Collecting Vintage Porcelain, the Basics of Design and Manufacture

Collecting vintage porcelain doesn’t have to be complicated just because there are so many choices and ways to collect. Whether you are collecting by brand names, production types, or style and design, understanding the history and processes of different makers will help you define the focus of your vintage porcelain collection.

Vintage Porcelain
Vintage Porcelain

Many well known names in porcelain collecting are makers’ names, Like Royal Daulton, Royal Crown Derby, or Royal Bayreuth, but many others are not of makers, but of regions, like Limoges or Staffordshire, or processes, like Flow Blue or Transferware. Vintage porcelain collectors are as likely to build their collections around a process or region as they are a maker’s name. Although many of the recognized porcelain makers may have adjusted their manufacturing process with developments in the industry, or even made more than one type of porcelain, most noted names in porcelain collectables are associated with one aspect or the other.

Spode, a respected English manufactory, is a good example of this. Started in 1767 as a soft-paste porcelain maker, Spode porcelain was primarily fine table and serviceware pieces. Its creator Josiah Spode was noted for perfecting a blue under-glaze process that established the prominence of his porcelain pieces among the English aristocracy for Royal dinnerware. Spode was very successful with this design process, but later focused on a manufacturing method that produced a new bone-china porcelain, a much harder and elegant porcelain, and that is what is most associated with the Spode name by collectors today.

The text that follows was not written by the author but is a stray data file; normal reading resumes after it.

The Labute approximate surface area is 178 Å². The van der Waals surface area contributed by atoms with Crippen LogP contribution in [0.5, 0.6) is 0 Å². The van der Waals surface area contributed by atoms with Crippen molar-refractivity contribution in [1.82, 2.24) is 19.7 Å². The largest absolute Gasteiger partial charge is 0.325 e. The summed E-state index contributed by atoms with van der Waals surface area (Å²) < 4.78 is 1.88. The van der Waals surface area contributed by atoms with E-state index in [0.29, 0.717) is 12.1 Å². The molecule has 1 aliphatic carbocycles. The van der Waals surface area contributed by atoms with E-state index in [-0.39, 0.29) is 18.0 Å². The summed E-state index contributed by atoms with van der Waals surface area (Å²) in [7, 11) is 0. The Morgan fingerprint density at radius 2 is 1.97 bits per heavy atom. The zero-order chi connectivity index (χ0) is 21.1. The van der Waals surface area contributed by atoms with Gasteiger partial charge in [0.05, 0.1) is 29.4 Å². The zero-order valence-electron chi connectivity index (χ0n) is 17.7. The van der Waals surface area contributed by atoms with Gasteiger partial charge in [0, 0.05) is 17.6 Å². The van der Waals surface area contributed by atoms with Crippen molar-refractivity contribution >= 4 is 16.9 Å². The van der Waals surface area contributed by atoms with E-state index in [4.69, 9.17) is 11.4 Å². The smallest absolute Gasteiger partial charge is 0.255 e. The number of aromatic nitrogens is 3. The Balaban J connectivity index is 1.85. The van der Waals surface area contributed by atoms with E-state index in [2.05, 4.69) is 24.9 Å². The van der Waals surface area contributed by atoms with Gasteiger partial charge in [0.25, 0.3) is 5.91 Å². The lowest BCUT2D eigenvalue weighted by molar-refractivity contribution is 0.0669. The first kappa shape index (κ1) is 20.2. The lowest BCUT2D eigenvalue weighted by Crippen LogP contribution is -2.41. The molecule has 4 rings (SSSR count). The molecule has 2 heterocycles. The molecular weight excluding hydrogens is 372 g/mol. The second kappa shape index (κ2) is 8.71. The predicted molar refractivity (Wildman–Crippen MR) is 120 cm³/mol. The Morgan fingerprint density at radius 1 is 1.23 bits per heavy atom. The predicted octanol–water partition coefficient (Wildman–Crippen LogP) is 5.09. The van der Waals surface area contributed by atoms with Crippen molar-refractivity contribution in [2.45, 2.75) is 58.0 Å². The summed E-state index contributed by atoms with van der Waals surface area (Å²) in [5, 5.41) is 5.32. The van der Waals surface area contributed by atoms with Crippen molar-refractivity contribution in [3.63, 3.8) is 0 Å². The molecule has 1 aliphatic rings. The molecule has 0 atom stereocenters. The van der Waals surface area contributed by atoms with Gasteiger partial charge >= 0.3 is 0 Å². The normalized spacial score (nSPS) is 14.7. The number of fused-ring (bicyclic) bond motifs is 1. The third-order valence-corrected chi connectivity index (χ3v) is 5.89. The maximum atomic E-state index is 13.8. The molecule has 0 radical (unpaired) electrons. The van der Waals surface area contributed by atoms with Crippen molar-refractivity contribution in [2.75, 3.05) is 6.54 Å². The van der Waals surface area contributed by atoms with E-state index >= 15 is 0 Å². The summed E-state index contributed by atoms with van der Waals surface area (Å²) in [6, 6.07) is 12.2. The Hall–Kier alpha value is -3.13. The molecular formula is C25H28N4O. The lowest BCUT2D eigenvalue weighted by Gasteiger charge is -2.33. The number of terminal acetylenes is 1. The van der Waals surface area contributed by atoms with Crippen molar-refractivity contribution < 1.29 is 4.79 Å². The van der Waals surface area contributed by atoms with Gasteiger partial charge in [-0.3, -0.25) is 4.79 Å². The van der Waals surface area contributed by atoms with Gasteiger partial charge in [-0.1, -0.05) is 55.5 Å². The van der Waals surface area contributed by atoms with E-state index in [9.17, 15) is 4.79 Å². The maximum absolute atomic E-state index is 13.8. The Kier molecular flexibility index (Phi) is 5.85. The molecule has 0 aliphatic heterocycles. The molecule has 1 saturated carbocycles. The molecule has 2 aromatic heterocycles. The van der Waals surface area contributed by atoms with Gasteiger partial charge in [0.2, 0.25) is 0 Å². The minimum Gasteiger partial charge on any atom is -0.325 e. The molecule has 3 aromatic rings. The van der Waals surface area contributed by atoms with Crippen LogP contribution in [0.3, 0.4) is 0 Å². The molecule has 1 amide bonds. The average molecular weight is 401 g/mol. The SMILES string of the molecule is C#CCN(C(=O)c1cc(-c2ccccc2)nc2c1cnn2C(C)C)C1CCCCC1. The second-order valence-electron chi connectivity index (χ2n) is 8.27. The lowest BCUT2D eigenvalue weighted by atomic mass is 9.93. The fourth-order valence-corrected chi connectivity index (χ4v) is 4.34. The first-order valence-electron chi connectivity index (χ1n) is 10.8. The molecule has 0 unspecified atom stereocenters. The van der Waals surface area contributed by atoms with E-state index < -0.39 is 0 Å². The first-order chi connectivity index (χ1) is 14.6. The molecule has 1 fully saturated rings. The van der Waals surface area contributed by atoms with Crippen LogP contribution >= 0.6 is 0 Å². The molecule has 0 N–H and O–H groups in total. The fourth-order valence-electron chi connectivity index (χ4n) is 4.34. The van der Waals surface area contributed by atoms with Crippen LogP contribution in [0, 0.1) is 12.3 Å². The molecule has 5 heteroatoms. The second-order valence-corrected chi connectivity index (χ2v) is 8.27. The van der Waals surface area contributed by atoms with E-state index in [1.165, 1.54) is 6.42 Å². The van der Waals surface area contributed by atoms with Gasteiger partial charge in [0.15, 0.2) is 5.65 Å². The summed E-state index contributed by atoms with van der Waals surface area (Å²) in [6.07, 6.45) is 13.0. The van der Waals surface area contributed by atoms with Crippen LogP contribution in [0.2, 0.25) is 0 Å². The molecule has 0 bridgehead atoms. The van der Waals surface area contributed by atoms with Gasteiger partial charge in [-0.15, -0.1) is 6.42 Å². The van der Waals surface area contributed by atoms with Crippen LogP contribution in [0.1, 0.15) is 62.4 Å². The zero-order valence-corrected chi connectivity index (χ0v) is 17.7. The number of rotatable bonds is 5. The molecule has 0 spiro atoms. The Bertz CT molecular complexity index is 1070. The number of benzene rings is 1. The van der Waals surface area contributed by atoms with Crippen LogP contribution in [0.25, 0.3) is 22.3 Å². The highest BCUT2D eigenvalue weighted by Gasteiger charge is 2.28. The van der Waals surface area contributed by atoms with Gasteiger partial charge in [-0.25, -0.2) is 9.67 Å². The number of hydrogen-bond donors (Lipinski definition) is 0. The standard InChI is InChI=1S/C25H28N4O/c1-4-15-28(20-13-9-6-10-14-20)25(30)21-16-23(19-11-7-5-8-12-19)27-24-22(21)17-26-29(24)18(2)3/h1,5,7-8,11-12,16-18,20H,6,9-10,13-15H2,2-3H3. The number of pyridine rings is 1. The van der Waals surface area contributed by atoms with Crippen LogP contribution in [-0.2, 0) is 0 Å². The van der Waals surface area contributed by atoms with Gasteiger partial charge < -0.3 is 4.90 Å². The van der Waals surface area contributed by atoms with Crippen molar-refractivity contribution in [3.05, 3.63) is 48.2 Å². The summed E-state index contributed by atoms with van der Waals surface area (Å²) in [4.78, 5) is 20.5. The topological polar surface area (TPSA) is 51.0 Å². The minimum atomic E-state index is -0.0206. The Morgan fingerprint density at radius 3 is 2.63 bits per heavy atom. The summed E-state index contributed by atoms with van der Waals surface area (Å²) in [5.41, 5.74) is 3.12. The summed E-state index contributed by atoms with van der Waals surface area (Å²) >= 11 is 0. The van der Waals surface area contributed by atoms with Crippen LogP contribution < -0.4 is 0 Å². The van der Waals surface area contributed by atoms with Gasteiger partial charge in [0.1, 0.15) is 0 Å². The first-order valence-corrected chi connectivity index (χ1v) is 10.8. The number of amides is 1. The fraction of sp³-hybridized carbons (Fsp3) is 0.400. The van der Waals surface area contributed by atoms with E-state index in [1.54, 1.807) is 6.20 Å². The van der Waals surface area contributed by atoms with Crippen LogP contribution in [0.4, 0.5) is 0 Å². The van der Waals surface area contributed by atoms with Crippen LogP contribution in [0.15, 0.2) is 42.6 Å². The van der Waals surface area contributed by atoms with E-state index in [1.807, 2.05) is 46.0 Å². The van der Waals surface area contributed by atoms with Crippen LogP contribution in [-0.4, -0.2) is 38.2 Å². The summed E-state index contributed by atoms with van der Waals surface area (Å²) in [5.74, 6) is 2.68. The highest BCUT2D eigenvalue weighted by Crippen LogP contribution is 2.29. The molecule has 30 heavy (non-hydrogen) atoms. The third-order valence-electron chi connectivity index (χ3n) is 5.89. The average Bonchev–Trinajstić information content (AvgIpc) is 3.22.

Another English maker, Royal Daulton Porcelain is an example of style and design becoming the hallmark of a company. Daulton started in 1815 as a maker of salt-glazed stoneware, a utilitarian type of ceramic porcelain, but instead of just using the design transfer process to decorate his pieces, he used artists from English art schools, which produced very colorful and artistic designs. This method worked well for figurines and art objects, which were a big part of Daulton’s production. Later Daulton also began to produce his own bone-china pieces, but the company continued to focus on improving the enameling and glazing processes that produced those vivid colors and stylish designs so recognizable on their figurines. Their continued use of distinctive artistic designs make their pieces just as desirable to today’s Royal Daulton collectors as it was for the porcelain collectors of their day.